I walked down our mile-and-a-half entrance road through the forest that parallels our stream. The stream was full of snow melt and noisy as it flowed through the leaf-covered snow. A few birds were out—a red-bellied woodpecker, downy woodpecker, a couple northern cardinals, American goldfinches, dark-eyed juncos, tufted titmice and a Carolina wren.
After four more days of mist and fog with the temperature stuck at 34 degrees night and day, the snow pack was down to a couple loud, frozen, crunchy inches on Thanksgiving morning. But at last the sun was shining, and it was 16 degrees at dawn.
I was thankful for the gorgeous day, but not for the nine gray squirrels in the feeder area dominating all the birdseed on the ground along with three blue jays. House finches numbered 10 and lay claim to both feeders, although the goldfinches pushed in too. But white-breasted nuthatches, tufted titmice and black-capped chickadees waited for a break in the finch blockade to dart in and grab a seed. One chickadee even landed on the back kitchen door and peered in as if asking for help.
I crunched my way easily to Coyote Bench on the Far Field Road and was relieved to sit on the bench and soak in the silence of the holiday with only an occasional train whistle or jet plane breaking the peace. The snow was filled with the icy tracks of deer going in all directions, especially along the Far Field Road where it had melted through to the frozen leaves in a couple places. Once, I heard the “pik, pik” of a downy woodpecker.
The vernal ponds that had remained full all that wet year were frozen hard and smooth as an ice rink, and I regretted I had long ago given up ice-skating. As I sat on the Vernal Pond Bench, a common raven perched nearby and called.
It was even colder the following morning at 14 degrees. I took another crunchy walk to the Far Field under a sky the azure blue of deep winter. Then I discovered bear tracks crossing the edge of the Far Field that were not there the day before.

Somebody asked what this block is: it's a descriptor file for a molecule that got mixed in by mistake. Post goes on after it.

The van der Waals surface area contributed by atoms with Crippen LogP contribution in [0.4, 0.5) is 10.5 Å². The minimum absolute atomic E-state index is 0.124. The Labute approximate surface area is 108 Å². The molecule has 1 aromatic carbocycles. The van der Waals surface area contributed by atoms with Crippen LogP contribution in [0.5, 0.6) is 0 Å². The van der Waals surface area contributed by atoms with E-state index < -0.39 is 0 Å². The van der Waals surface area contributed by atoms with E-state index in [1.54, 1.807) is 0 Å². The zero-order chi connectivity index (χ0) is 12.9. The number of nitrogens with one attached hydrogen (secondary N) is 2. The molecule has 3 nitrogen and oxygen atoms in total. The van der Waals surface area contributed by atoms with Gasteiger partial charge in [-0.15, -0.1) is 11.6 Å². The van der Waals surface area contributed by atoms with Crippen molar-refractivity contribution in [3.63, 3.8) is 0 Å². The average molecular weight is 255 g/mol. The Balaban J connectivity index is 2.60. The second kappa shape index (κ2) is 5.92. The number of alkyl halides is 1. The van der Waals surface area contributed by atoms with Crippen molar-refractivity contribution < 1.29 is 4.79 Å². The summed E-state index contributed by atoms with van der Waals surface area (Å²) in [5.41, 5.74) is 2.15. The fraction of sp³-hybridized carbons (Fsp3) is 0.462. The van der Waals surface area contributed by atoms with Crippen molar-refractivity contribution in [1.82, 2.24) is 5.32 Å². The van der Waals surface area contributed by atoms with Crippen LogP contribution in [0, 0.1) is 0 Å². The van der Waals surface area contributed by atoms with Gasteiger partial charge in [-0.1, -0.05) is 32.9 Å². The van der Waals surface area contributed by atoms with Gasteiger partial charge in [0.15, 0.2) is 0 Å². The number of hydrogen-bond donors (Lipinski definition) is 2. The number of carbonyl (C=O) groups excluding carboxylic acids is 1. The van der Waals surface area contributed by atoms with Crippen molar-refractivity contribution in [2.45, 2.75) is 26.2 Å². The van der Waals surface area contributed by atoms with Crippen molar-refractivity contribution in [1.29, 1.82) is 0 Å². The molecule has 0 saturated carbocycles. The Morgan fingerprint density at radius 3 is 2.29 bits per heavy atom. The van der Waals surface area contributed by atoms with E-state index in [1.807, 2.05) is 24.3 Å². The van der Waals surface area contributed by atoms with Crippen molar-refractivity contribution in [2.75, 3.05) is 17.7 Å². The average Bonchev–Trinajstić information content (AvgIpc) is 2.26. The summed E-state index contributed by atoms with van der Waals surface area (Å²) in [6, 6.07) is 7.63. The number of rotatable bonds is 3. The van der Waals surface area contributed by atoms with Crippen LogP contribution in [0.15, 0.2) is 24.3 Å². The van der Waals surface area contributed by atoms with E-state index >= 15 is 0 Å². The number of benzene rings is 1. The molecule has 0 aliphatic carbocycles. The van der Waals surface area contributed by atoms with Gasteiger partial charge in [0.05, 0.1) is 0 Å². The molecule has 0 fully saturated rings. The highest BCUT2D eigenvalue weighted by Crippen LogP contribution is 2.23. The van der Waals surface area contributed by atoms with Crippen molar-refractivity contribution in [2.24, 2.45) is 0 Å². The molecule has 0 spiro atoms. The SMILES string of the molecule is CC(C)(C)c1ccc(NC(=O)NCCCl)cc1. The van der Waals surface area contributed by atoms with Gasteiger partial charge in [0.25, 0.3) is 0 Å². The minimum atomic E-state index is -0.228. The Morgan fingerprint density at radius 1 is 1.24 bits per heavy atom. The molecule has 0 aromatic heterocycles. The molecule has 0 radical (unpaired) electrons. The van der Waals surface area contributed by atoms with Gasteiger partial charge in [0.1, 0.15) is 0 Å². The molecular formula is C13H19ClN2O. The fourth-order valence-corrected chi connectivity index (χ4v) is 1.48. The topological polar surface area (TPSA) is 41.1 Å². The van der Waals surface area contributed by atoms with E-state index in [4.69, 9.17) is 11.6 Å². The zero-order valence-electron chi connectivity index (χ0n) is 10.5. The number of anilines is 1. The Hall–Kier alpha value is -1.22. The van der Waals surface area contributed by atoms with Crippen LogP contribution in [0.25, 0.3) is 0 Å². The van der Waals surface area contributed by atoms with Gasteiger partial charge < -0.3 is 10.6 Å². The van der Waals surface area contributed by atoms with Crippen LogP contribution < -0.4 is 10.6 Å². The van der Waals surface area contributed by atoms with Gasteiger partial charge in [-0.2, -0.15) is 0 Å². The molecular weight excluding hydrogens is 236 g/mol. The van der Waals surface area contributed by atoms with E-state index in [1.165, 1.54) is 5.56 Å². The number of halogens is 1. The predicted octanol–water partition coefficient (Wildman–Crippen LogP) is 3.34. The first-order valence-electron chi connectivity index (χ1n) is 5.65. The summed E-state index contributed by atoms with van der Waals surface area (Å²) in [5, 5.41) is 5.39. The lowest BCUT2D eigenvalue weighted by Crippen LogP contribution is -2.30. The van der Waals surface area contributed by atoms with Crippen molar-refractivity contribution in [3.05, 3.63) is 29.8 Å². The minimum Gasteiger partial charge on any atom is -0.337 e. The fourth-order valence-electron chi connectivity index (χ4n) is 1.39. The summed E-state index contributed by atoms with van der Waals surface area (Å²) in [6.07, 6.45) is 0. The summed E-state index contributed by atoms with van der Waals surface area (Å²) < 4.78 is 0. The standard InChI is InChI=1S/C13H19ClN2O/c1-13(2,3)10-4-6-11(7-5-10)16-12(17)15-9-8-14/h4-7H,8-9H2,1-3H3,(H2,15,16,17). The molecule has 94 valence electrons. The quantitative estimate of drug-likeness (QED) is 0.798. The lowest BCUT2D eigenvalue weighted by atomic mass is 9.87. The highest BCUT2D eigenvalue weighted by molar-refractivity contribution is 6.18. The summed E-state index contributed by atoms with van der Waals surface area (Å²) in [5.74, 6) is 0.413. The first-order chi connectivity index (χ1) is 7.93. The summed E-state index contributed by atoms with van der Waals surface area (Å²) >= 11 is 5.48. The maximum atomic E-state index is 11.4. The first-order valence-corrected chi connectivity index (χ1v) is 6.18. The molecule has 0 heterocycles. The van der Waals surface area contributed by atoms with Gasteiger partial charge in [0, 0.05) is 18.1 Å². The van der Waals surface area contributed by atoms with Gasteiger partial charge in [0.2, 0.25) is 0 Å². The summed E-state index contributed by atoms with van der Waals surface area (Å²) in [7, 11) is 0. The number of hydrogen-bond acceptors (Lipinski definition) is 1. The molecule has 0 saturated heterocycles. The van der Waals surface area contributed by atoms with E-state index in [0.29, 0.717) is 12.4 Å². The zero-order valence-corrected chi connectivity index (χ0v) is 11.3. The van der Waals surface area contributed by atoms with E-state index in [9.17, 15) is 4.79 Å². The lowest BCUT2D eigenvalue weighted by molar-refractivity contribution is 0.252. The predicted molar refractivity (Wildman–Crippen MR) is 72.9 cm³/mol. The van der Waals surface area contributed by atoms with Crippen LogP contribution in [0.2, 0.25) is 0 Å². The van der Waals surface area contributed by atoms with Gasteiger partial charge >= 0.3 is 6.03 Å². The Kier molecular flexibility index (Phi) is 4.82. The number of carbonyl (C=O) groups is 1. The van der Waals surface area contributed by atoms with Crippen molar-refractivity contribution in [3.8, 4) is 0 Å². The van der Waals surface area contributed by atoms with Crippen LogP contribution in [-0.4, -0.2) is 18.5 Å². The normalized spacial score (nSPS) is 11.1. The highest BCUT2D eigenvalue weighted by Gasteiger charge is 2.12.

The next day—the 24th—we had freezing rain so I didn’t get out until the 25th. Every tree branch was still encased in ice, and I walked down our road throwing branches off that had broken under the weight of the ice. The farther down I walked, though, the more slippery our frozen gravel road was. Finally, with ice beginning to fall and melt in the 38 degree temperature, I turned around halfway down the road. It was beautiful as the ice glistened in the sunlight, but I was getting soaked through my heavy winter jacket as pieces of ice bombarded me. While I had had to carefully watch my footing downhill on the ice, walking back up was easier since the ice on the road had melted.
The following day rifle season began, and there was barely enough icy snow left for our hunters to track deer. The wind blew as hard as 50 mph for a couple days, but on the 29th of November infrequent snow flurries the previous day and overnight had again whitened the trails with a thin layer of tracking snow. I could see a few deer, coyote, and squirrel tracks during my walk. The valley below was brown and green, but it remained winter white on our mountaintop.
There were no new birds at the feeders, but those that were there and the squirrels had consumed 40 pounds of oil sunflower seeds and 30 pounds of mixed seeds during the two weeks of premature snowy weather.
But even though winter had arrived much earlier than usual, I rejoiced in the frozen white and blue of a winter landscape and was thankful that the weather had driven the ticks underground for the duration.